Raised in New York, Philadelphia, and across Europe, Mercedes Matter grew surrounded by the arts. Her father was the American modernist painter Arthur B. Charles and her mother, Mercedes de Cordoba, was a model for photographer Edward Steichen. She studied at Bennett College in Millbrook, N.Y. and then in New York City with artists including Alexander Archipenko and Hans Hoffman.

Once out of arts school, Matter worked with the New Deal federal agency the Works Progress Administration, painting murals and other public art projects. While working for the WPA she assisted European modernist Fernand Leger on his mural for the French Line Passenger Ship company.

With her husband, the Swiss graphic designer and photographer Herbert Matter, Mercedes built a life in the emerging New York art scene, befriending artists including included Jackson Pollock, Lee Krasner, Franz Kline, Philip Guston, Alexander Calder and Willem de Kooning. Mercedes and Herbert also traveled widely, frequently meeting with European masters such as Giacometti.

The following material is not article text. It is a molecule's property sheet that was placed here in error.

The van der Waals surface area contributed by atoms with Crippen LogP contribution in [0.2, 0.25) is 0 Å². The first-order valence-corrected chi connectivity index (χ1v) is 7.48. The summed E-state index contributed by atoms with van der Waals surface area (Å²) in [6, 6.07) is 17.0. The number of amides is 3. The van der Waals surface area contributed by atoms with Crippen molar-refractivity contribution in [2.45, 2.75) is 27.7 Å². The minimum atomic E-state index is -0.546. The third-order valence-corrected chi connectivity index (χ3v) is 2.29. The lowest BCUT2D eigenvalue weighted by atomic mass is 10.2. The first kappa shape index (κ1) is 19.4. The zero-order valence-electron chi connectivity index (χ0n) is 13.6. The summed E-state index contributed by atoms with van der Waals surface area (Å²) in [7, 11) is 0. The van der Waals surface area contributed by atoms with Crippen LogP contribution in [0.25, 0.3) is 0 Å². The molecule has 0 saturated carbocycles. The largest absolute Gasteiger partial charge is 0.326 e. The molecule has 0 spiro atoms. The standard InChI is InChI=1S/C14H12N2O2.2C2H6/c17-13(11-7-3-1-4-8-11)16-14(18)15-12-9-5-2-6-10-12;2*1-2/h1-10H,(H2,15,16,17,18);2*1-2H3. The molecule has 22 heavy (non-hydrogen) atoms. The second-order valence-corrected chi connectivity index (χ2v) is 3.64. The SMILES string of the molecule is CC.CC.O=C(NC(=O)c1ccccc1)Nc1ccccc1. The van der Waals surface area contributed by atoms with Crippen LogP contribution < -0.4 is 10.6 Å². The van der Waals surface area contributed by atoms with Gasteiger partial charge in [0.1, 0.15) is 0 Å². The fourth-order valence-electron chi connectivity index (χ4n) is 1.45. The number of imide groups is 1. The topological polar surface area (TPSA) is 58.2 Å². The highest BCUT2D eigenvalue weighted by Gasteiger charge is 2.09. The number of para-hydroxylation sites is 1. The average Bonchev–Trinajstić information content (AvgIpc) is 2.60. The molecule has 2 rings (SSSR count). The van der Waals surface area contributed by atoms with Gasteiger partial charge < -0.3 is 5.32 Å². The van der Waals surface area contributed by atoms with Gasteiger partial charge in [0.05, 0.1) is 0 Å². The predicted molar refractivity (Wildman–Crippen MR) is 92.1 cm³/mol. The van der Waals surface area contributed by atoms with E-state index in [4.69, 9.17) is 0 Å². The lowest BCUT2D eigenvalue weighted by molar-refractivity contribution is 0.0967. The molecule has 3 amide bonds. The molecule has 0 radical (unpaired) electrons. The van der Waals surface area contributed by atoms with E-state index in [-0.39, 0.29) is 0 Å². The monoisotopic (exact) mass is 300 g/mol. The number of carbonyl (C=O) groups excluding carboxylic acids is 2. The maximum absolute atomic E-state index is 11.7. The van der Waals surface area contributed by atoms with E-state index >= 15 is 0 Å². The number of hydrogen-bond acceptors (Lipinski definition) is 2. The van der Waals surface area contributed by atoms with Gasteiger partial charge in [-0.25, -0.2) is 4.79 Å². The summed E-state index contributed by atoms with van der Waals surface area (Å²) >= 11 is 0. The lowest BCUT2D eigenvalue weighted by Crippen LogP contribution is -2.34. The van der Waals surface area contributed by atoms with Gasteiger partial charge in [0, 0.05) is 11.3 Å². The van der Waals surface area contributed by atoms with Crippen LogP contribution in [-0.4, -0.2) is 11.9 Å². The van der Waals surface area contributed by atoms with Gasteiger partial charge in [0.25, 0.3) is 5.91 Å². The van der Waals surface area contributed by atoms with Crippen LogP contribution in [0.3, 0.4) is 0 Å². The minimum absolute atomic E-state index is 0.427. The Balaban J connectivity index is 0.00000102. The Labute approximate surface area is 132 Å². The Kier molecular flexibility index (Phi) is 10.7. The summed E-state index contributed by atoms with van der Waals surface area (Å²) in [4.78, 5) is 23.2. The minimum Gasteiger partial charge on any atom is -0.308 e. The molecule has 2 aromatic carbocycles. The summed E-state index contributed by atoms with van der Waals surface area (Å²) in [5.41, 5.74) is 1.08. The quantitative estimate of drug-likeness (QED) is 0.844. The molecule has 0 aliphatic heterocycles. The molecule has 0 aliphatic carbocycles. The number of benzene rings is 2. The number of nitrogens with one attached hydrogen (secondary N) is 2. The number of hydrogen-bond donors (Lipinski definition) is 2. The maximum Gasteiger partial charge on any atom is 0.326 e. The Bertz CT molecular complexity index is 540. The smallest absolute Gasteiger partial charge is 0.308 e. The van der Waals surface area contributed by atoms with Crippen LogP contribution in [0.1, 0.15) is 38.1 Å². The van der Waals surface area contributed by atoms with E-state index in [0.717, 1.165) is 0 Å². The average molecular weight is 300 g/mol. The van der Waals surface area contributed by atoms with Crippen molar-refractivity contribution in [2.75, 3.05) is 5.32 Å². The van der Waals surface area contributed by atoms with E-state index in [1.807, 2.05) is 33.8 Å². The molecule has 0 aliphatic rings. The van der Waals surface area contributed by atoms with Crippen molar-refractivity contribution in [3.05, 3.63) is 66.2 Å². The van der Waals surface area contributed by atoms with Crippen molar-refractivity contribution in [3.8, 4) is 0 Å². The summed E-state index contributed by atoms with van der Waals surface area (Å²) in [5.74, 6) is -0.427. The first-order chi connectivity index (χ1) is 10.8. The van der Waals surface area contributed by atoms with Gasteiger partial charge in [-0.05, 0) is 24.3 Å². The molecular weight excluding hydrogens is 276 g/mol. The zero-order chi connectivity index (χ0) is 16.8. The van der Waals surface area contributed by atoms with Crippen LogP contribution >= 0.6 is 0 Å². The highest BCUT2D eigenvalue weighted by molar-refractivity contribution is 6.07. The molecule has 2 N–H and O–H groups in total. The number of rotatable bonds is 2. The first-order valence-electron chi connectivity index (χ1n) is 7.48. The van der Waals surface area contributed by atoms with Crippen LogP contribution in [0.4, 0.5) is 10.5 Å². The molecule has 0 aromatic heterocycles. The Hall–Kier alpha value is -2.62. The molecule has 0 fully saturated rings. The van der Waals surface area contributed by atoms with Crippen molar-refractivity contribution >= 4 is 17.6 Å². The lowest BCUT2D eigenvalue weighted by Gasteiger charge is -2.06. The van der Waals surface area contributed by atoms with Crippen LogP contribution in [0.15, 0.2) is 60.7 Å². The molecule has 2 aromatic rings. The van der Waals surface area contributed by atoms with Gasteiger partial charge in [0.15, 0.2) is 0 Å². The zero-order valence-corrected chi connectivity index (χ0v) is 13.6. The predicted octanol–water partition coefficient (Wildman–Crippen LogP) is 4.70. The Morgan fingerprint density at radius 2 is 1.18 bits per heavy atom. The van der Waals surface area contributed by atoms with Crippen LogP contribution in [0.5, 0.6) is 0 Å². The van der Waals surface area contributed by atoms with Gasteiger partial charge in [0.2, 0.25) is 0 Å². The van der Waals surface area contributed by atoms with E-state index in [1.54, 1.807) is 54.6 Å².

Matter went on to teach at the Philadelphia College of Art, Pratt Institute, and New York University. In 1964, she founded the New York Studio School of Drawing, Panting, and Sculpture, which still teaches emerging artists today. In her own work, Matter frequently worked from still life, abstracting the forms using strong angular lines and mixing the foreground and background. Fiercely uncompromising in her work, Matter would return and rework her canvases again and again, sometimes destroying her work out of dissatisfaction.

In addition to her art and teaching, she wrote articles on artists, including Hofmann, Kline and Giacometti. She wrote the text for a book of her husband’s photographs of Giacometti, published in 1987, four years after his death.


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